News

Being Kahlo

Jack Brockley | Nov 12, 2019

Ilgin Cingöz re-enacts a Frida Kahlo self-portrait.

Frida Kahlo stares. She smiles, but only slightly, and her attitude sends a cautioning vibe. Red ruffles crown her dark hair, and thick eyebrows attract attention to her dark brown, staring, daring eyes. It’s a look straight from the artist’s self-portraits. Yet, it’s not Kahlo. It’s Ilgin Cingöz, an 8-year-old student at Akşemsettin Primary School in Ankara, Turkey. 

By expressing her inner-Kahlo, Ilgin is learning skills that, someday, may help her achieve her goal of becoming a pastry chef. Her performance earned the cover of the December 2019 Kiwanis magazine. 
 
Ilgin, 8, displays a sketch of artist Frida Kahlo. “Art, in short, makes me very happy,” Ilgin says. “My drawings are displayed in school exhibitions. I also do folk dancing. Because I’m good at it, I’m usually the group leader.” Five years ago, her career hopes would have been nearly hopeless. Her school had a bad reputation. With help from the Kiwanis Club of Ankara, that has all changed. Its innovative curriculum, which draws on the creative arts to complement traditional courses, has reaped appreciation from Turkey’s Ministry of National Education and inspired a young Turkish girl’s admiration of a celebrated Mexican artist.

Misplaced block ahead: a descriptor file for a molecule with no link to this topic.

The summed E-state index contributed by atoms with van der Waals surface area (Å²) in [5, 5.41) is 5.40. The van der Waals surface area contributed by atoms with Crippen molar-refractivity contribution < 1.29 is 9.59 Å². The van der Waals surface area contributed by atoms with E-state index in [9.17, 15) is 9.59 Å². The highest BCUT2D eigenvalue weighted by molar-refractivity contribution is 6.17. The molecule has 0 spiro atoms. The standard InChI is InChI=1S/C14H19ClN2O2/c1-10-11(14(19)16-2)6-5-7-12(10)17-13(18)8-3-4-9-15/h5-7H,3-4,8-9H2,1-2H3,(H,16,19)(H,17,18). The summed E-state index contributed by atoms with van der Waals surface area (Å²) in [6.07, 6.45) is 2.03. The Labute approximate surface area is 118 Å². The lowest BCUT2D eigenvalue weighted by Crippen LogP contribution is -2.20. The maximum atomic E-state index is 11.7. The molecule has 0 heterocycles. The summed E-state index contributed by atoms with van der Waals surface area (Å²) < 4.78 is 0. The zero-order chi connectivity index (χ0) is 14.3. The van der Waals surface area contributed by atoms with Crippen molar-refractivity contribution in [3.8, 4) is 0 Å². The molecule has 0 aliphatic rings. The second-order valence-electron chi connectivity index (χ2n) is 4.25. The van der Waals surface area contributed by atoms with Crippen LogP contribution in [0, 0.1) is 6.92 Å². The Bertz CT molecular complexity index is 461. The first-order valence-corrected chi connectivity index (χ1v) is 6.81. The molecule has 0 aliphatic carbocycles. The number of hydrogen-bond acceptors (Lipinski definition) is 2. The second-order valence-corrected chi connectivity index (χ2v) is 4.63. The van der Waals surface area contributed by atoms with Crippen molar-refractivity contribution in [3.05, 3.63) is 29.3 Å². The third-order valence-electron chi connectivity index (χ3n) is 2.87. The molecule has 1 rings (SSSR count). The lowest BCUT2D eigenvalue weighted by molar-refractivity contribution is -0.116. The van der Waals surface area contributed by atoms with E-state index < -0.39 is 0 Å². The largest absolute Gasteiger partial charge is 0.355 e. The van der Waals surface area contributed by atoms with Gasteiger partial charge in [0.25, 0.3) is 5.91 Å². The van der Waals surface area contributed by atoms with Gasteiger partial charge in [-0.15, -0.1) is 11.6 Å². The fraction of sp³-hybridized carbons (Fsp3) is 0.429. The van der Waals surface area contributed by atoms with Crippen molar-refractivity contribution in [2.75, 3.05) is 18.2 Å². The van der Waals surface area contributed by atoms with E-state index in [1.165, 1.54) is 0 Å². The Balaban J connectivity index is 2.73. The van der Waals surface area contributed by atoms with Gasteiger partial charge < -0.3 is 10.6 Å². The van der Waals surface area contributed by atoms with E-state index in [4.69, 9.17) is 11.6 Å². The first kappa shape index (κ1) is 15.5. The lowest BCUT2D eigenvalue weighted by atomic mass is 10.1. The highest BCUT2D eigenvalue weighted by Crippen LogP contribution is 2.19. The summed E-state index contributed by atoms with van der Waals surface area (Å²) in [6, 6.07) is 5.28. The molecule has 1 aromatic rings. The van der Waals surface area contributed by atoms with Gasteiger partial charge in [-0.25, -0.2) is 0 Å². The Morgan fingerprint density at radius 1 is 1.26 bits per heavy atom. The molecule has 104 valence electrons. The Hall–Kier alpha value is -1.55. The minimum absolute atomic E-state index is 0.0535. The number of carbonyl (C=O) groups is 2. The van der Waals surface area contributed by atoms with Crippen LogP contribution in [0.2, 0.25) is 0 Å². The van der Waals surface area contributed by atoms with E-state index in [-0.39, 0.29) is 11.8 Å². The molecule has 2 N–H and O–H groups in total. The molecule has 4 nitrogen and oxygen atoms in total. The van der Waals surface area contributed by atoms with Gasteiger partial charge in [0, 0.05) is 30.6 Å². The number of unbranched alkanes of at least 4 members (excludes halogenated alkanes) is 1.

Though disabled as a child with polio and injured in a traffic accident as a teenager, Kahlo overcame a lifetime of pain and medical problems to achieve artistic respect that led to exhibitions worldwide. 
 
As a student at Aksemsettin, Ilgin has re-enacted several of Kahlo’s self-portraits.
 
“It seems that Frida suffered a lot in her life. But she never gave up on her painting,” the second-grader says. “Despite everything, she was a very powerful woman, and that’s what I like about her.” 

For the re-enactment, she studied photographs and paintings “a lot” and read a biography. “I tried to get to know her,” she says. “I loved her dresses and hair clips.” 

Ilgin says the drama studio lessons have helped her schoolwork in other classes. 
 
“I can express myself with ease,” she says. “I participate actively in all classes. I feel very happy.” 
 
Someday, Ilgin hopes to be a pastry chef. 
 
“My mother makes delicious cakes, and I like to help her.”

SHARE THIS STORY

Vision Partners

Be a Partner